Ten things you didn’t know about Falmouth

Ten things you didn’t know about Falmouth

Falmouth is famous for many things. From its rich nautical history, to its thriving art and culture scene and popular tourist hotspots, there are many reasons to love our seaside town. Dive a little deeper and there’s a lot more to Falmouth than meets the eye though.

Here are our top ten lesser-known facts about Falmouth.


1. It is the birthplace of Wind in the Willows

The charming and, now world famous, children’s novel, Wind in the Willows, began its life in Falmouth. In fact, the first two letters which formed the basis of the book were written at The Greenbank, where Kenneth Grahame stayed as a guest in 1907.

2. Roger Taylor played some of his first gigs here

The legendary drummer, from the band Queen, played some of his first gigs in Cornwall, including at the Princess Pavilion in Falmouth. Roger Taylor, who was famously from Truro, headlined the venue several times as a teenager with his first serious band, ‘The Reaction’, before he moved to London and met Freddie Mercury. 



3. It was once the centre of the oyster industry

In the 19th century, oysters were a very popular food and were harvested from the nearby Fal River. Although appetite for oysters declined in the 20th century, the town still hosts an annual Oyster Festival in October. 

falmouth coast

4. Falmouth has a subtropical climate

If you’ve noticed a palm tree or two dotted around our town, then you’ll know that Falmouth has an unusual climate for the UK. Our coastal town actually has a subtropical climate which means that exotic sub-tropical can, and do, thrive here.

Falmouth harbour

5. The harbour is the third deepest in the world

Not only is Falmouth harbour a great place to watch various boat races and sailing events throughout the year, it is actually extraordinarily deep at 34 metres – over 100 feet. This makes it the third deepest harbour in the world and the deepest in Western Europe.

6. It is home to hidden U-boats

After WWI, some German U-boats were surrendered to the UK. However, as they were being towed back into Falmouth harbour, where they would have been used as gunnery targets, they sank and became wrecked on Castle Beach where they remain to this day.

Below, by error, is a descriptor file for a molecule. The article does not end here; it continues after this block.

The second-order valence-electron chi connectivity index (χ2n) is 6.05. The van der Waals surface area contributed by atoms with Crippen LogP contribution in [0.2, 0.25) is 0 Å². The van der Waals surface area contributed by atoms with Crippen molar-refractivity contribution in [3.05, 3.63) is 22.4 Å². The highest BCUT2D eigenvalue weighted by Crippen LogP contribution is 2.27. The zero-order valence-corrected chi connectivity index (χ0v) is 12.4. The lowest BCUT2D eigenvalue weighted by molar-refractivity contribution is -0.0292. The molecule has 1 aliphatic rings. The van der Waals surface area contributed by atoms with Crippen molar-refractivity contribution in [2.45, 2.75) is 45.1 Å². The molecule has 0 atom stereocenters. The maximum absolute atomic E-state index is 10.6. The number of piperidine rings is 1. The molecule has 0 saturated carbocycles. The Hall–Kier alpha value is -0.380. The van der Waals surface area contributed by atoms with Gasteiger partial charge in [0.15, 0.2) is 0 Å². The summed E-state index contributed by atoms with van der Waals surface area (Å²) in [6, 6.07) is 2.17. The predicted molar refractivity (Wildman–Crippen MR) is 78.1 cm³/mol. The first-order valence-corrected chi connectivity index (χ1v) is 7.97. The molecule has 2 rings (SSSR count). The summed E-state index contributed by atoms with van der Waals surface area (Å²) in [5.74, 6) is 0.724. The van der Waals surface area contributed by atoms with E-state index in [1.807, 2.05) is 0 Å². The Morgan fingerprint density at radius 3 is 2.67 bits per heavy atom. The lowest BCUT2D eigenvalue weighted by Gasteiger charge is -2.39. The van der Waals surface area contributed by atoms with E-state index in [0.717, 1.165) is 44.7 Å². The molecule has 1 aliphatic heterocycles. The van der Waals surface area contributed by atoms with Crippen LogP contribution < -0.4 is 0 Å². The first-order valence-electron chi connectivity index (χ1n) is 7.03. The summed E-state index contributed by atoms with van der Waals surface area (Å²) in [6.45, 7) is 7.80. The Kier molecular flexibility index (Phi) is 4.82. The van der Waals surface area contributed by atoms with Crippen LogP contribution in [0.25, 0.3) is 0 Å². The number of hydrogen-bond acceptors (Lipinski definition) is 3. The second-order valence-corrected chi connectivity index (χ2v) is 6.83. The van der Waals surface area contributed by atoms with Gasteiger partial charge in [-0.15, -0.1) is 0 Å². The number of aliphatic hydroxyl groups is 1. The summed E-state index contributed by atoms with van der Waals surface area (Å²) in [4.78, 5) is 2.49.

If you’re a keen diver or snorkeler, then you may even be able to spot the wrecks to the left of Castle Beach at low tide. 

falmouth beach

7. It is one of the sunniest places in the UK

With an average of almost seven hours of sunshine a day in the summer months, and over 1,600 hours of bright sunshine per year, Falmouth is recognised as one of the sunniest UK destinations. Good job we’ve got plenty of beaches to soak up those rays!

8.  It was at one time known as Pennycomequick

The original name for Falmouth was Pennycomequick – an Anglicisation of the Celtic Pen-y-cwm-cuic “head of the creek”, referring to its position at the mouth of the river.

9. Charles Darwin ended his voyage in Falmouth

On 2 October 1836 Charles Darwin’s HMS Beagle anchored in Falmouth at the end of her famous voyage around the world. That evening Darwin left the ship and took the Mail coach to his family home in Shrewsbury.

falmouth sailing

10. Sailing world records have been broken here

Falmouth is a popular port of choice for world-record-breaking sailing adventures. Both Robin Knox-Johnston and Dame Ellen Macarthur broke solo sailing records, choosing Falmouth as their final port of call.

Robin Knox-Johnston arrived in Falmouth on 22 April 1969 after the first-ever solo, non-stop circumnavigation of the world. Whilst Dame Macarthur made history in 2005 when she became the fastest sailor to sail around the world non-stop and single-handed.

Planning a trip to Falmouth soon? Check out all of our exciting upcoming events on our What’s On page.